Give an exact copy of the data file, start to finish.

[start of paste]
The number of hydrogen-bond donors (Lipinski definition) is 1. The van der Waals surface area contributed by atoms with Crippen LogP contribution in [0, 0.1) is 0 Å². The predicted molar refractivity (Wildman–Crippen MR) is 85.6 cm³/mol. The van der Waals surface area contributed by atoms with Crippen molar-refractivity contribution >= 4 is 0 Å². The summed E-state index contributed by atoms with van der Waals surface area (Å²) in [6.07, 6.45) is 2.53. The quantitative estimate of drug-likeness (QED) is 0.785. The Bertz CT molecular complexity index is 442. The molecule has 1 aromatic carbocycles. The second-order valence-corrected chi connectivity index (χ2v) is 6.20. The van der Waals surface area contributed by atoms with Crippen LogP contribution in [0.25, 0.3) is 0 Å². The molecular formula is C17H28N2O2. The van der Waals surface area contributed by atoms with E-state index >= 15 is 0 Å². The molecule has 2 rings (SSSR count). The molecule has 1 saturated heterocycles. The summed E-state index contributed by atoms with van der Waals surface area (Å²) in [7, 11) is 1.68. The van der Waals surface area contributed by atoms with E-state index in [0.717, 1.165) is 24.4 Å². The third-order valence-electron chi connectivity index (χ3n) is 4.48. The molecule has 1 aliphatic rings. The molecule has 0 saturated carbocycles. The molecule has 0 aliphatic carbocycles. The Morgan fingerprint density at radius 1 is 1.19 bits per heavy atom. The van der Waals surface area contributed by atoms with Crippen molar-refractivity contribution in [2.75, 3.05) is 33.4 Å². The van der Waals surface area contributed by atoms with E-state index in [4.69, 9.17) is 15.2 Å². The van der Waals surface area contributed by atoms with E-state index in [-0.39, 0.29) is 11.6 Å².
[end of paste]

The number of hydrogen-bond donors (Lipinski definition) is 1. The van der Waals surface area contributed by atoms with Crippen LogP contribution in [0, 0.1) is 0 Å². The predicted molar refractivity (Wildman–Crippen MR) is 85.6 cm³/mol. The van der Waals surface area contributed by atoms with Crippen molar-refractivity contribution >= 4 is 0 Å². The summed E-state index contributed by atoms with van der Waals surface area (Å²) in [6.07, 6.45) is 2.53. The quantitative estimate of drug-likeness (QED) is 0.785. The Bertz CT molecular complexity index is 442. The molecule has 1 aromatic carbocycles. The second-order valence-corrected chi connectivity index (χ2v) is 6.20. The van der Waals surface area contributed by atoms with Crippen LogP contribution in [0.25, 0.3) is 0 Å². The molecular formula is C17H28N2O2. The van der Waals surface area contributed by atoms with E-state index >= 15 is 0 Å². The molecule has 2 rings (SSSR count). The molecule has 1 saturated heterocycles. The summed E-state index contributed by atoms with van der Waals surface area (Å²) in [7, 11) is 1.68. The van der Waals surface area contributed by atoms with E-state index in [0.717, 1.165) is 24.4 Å². The third-order valence-electron chi connectivity index (χ3n) is 4.48. The molecule has 1 aliphatic rings. The molecule has 0 saturated carbocycles. The molecule has 0 aliphatic carbocycles. The Morgan fingerprint density at radius 1 is 1.19 bits per heavy atom. The van der Waals surface area contributed by atoms with Crippen molar-refractivity contribution in [2.75, 3.05) is 33.4 Å². The van der Waals surface area contributed by atoms with E-state index in [4.69, 9.17) is 15.2 Å². The van der Waals surface area contributed by atoms with E-state index in [-0.39, 0.29) is 11.6 Å².